In Taraba, a 27-year old man was arrested by the police and taken before a court on allegations of rape. William Julius, was reportedly arraigned before a Magistrate Court in Jalingo, the state capital, for having forceful sexual intercourse with a  five-year-old girl.

The incident was reported by the victim’s father who accused the suspect of luring his little daughter into an uncompleted building where he then perpetrated the evil act.

Sometime last year, a teenage boy in Gombe was arrested after he raped a toddler. The unidentified 17-year-old was apprehended by operatives of the Nigeria Security and Civil Defence Corps (NSCDC) after his victim’s mother filed a report.

The suspect was arrested in Kwami shortly after the mother of the victim, Malama Fatima Abdullahi, reported the case to Kwami division of the command. The mother of the victim told the police that the accused was their neighbour, adding that she became suspicious when the girl came back home crying. The mother discovered blood coming out from the girl’s private part and when she asked about the cause, her daughter pointed at the neighbour’s door.

Cases like these abound all over the country and are mostly under reported.

Female kid hawkers face the greatest danger

You see these girls everyday hawking oranges, banana or whatever around the neighbourhood. Female hawkers are always all over the place but in many cases, those who patronise them end up abusing them and violating them sexually. Street hawking exposes young girls to all forms of hazards, including sexual abuse.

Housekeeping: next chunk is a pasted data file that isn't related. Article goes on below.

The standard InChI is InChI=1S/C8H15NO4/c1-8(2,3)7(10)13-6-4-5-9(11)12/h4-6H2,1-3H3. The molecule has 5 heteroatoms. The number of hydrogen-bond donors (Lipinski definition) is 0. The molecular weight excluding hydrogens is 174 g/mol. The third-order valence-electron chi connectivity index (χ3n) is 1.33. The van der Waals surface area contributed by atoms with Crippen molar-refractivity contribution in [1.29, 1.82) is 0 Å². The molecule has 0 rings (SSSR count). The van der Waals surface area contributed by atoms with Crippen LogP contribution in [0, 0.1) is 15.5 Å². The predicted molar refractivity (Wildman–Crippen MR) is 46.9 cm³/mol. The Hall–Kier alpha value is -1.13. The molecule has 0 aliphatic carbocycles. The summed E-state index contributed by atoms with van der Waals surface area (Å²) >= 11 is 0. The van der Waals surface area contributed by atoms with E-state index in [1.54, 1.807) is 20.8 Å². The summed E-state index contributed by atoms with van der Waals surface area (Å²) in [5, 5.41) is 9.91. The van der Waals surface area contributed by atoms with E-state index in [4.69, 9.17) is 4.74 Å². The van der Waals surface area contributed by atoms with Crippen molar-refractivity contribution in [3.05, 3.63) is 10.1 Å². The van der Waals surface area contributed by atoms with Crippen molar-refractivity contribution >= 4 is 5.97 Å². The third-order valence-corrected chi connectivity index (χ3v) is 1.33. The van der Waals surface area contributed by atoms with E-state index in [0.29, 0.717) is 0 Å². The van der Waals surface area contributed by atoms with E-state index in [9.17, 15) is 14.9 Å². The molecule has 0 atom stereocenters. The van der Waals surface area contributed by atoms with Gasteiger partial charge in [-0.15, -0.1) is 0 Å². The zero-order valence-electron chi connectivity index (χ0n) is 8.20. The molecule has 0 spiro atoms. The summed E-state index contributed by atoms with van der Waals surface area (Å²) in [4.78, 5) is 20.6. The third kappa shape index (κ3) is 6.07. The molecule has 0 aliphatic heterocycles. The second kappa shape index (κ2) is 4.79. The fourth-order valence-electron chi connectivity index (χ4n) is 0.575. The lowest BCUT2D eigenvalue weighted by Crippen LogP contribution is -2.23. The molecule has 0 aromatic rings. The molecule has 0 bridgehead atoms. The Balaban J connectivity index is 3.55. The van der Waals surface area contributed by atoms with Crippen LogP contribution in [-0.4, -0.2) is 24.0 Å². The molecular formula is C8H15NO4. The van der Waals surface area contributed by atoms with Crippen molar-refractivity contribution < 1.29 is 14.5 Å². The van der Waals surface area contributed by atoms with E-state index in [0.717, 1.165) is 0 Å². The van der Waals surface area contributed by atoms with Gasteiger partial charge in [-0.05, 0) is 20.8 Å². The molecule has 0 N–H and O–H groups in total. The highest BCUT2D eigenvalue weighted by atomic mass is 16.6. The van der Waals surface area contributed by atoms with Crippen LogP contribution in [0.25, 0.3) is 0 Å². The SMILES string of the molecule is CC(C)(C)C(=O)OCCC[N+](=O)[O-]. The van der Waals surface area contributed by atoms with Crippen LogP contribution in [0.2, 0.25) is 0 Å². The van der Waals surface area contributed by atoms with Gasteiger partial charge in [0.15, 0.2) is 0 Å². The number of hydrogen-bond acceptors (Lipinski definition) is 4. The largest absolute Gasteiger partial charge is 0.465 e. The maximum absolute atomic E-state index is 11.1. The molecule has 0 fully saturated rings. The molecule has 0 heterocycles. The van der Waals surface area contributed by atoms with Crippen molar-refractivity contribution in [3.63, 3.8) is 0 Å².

The World Health Organization estimates that at least one in five of world’s female population has been physically or sexually abused.

Esther, now 17, told this reporter that she started hawking as a child because her mother would pack satchet water for her to sell. She hawks around the busy streets of Alimosho in Lagos State until she was taken in by another woman as a house-help.

“ When I was hawking for my mother, I always stopped by the woman’s shop to play with her daughter and that was how we met. Her daughter was just my age and we got on well and she took me in to live with them. I was her daughters playmate and companion until a male relation came visiting. I was also doing house chores and she was nice to me. But her male visitor was my nightmare. I lost count of the number of times he slept with me and to me, sex was like a service I had to render to him. I started having sex with him from age eight until I turned 11. He threatened me and said he would would deal with me if I told anybody. I was scared of him and he kept doing it until I got used to it. I never told anybody and besides, the woman was hardly around.